COVID lockdown is pushing businesses to the brink - just as Christine Zaranko

Christine Zaranko's business Cherry Blossom in Narrabeen has been hard hit by the COVID lockdowns. Photo: Geoff Jones
Christine Zaranko's business Cherry Blossom in Narrabeen has been hard hit by the COVID lockdowns. Photo: Geoff Jones

Christine Zaranko has closed the doors to her iconic business Cherry Blossom for the COVID lockdown and admits she's not sure how much more she can take.

Her iconic clothes and homeware store has been a feature at Narrabeen on Sydney's northern beaches since 2004, but she only purchased it two months before COVID hit last year.

Since then, the single mother has worked seven days a week just to keep her business afloat while she struggles with rising debts and the guilt of how much time her business takes her away from her son.

"I don't know what to do about next week's rent, I can't keep doing this," she said.

She didn't qualify for JobKeeper and had to stand down her staff. She feels as if she's fallen through the cracks of any government support as the pandemic has worn on.

"I don't know how much more I can take financially, let alone mentally," Ms Zaranko said. "Financially it's been very tough with me going from having enough in the bank for a home deposit to being lucky if I have enough to live comfortably later in life."

I don't know how much more I can take financially, let alone mentally.

Cherry Blossom owner Christine Zaranko

While Ms Zaranko now has all her stock online, sales have been slow as the community tightens up on spending amid the lockdown. Despite this, she's hopeful that a spiritual wellness centre she's setting up at the back of her Narrabeen store might help to bolster her business.

Northern beaches business advocate Lisa Llewellyn said many small business owners are holding on "by the skin of their teeth".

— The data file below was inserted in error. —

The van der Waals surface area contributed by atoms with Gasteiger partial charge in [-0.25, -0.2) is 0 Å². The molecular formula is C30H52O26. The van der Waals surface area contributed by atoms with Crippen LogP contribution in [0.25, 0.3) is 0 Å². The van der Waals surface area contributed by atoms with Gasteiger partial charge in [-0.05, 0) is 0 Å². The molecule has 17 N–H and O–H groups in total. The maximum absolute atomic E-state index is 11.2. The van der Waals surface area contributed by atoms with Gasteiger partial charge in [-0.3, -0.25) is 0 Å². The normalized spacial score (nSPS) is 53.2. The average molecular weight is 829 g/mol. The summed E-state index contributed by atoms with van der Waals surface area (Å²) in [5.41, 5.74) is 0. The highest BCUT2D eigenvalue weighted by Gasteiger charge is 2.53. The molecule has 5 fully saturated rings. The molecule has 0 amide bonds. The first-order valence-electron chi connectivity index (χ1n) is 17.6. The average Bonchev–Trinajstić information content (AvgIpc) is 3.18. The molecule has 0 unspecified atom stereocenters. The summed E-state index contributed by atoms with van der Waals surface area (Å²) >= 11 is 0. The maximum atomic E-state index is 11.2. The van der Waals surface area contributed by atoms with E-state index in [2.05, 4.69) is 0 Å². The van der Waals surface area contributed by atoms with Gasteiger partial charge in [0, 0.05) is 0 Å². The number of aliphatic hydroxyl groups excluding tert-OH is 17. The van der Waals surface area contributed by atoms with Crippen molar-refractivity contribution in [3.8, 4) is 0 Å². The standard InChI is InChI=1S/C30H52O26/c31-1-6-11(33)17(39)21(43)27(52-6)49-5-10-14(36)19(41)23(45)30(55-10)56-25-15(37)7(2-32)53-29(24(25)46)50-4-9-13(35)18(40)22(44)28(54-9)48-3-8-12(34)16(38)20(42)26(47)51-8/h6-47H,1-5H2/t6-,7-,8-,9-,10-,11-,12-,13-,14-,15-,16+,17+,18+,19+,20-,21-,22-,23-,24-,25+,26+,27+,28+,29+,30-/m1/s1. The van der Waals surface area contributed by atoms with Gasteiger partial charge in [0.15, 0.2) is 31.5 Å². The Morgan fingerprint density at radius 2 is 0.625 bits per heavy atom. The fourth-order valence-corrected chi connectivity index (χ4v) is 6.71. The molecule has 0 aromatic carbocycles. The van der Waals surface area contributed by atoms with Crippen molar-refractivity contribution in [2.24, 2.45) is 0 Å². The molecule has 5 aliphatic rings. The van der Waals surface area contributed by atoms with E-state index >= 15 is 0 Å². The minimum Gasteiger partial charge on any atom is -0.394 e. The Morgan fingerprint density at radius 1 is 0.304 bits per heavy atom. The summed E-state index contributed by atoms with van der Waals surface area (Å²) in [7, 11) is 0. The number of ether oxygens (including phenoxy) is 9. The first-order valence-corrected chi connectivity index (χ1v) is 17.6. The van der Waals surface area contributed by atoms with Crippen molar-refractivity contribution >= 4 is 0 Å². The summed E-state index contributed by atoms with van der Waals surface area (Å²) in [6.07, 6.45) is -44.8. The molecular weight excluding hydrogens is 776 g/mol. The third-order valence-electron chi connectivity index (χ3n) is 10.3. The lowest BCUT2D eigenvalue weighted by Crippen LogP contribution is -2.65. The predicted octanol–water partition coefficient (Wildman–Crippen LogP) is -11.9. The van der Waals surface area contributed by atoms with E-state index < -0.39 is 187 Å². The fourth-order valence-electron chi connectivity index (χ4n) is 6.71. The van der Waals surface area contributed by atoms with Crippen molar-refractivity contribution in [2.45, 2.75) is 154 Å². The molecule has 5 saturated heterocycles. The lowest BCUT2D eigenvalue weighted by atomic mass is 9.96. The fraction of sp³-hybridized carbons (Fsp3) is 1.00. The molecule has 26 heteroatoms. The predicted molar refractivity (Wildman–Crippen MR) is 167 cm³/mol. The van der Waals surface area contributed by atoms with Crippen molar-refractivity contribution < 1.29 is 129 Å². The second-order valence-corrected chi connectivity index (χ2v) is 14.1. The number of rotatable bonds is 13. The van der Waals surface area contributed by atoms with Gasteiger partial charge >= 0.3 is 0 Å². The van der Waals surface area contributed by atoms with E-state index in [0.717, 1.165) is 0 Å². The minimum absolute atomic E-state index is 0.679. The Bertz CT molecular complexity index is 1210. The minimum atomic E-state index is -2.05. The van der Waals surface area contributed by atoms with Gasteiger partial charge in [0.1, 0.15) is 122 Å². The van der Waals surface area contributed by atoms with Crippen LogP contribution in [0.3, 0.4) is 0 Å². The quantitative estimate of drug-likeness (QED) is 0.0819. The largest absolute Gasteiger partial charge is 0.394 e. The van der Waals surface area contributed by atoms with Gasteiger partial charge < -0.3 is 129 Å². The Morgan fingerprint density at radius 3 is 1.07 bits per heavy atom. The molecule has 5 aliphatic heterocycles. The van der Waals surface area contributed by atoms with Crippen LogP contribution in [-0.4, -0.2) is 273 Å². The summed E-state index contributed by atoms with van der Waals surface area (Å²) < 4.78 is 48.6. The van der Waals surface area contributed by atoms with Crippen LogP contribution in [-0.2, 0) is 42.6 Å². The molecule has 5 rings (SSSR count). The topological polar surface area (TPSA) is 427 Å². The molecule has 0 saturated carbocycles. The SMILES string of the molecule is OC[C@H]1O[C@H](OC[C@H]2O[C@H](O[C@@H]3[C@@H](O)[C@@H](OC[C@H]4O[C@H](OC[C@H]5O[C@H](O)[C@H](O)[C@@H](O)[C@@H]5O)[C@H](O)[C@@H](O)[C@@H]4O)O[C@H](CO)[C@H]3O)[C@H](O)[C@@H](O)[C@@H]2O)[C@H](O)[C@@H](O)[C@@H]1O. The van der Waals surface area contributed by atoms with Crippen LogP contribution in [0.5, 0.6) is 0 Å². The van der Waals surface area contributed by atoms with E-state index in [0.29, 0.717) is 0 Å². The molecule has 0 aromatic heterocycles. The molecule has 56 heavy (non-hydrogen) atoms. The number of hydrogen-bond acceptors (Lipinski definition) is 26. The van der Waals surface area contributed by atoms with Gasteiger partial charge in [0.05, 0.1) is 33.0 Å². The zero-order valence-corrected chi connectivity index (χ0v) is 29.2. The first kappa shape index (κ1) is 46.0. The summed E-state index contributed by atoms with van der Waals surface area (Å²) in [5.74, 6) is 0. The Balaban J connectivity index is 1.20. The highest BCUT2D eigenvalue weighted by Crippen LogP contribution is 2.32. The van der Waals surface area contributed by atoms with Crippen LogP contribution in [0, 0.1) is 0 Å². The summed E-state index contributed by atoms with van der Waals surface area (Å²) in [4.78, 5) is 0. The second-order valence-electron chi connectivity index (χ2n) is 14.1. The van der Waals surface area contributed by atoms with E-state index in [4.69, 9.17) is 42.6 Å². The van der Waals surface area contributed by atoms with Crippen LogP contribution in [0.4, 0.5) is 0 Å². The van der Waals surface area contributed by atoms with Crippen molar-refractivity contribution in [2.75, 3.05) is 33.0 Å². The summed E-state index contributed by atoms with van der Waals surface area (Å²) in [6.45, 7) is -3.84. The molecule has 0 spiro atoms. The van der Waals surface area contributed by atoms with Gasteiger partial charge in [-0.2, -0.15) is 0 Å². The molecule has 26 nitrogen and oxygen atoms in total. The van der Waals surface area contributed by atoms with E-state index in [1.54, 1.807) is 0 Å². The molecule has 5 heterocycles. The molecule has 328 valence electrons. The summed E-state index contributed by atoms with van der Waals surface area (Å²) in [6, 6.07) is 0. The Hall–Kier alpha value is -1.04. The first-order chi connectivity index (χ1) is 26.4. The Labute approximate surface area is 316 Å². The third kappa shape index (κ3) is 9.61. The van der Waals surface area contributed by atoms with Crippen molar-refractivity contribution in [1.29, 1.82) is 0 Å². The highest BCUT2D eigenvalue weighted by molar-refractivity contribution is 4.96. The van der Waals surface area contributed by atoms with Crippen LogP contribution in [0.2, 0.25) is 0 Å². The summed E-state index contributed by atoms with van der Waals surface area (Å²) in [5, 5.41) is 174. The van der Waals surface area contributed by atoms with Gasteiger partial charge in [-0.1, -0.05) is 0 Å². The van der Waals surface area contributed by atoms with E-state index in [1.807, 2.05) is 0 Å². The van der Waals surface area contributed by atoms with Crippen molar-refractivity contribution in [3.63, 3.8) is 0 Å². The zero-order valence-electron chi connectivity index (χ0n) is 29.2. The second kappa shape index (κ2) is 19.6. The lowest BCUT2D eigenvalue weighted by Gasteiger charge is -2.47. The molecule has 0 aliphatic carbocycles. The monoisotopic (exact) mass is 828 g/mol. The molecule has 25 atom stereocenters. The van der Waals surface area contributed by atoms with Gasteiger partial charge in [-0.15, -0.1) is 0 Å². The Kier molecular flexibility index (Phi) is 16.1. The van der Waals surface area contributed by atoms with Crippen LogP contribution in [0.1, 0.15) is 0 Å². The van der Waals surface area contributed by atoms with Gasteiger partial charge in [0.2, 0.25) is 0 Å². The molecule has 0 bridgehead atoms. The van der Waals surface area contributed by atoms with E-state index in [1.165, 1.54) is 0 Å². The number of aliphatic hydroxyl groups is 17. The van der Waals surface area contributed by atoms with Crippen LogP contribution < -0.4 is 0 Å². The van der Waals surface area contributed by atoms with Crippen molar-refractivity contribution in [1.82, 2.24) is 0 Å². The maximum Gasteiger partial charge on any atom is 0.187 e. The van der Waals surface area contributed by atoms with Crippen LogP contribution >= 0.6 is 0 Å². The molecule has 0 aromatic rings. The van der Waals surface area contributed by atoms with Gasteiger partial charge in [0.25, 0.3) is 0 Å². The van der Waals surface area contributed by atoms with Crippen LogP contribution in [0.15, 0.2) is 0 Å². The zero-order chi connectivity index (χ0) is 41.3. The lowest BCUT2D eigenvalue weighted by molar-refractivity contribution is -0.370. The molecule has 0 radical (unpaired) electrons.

"At the moment there's a whole lot of people who are maxing out their credit cards or savings to just to keep going," she said. "My gut instinct is there will be a lot of businesses that can't survive."

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Ms Llewellyn said many businesses owners don't know where to go for help, while others are unsure if they're eligible for government support.

Manly Business Chamber president Charlotte Rimmer said the NSW Government's $75,000 minimum turnover to apply for the latest small businesses grants has been set too high.

While the package is touted as offering support for businesses who continue to incur costs including rent, power and lost produce, she said new and expanding operators are ineligible for any support.

Ms Rimmer said a smaller version of JobKeeper would not only help keep staff employed, but it would also provide support for the economy and boost morale in the community.

"While we appreciate the support of all levels of government and acknowledge that there is a long road ahead to recovery, we are keen to explore all options - vouchers, rent relief, etc - to ensure these businesses are given the chance to survive," she said.

This story 'I don't know how much more I can take' first appeared on Northern Beaches Review.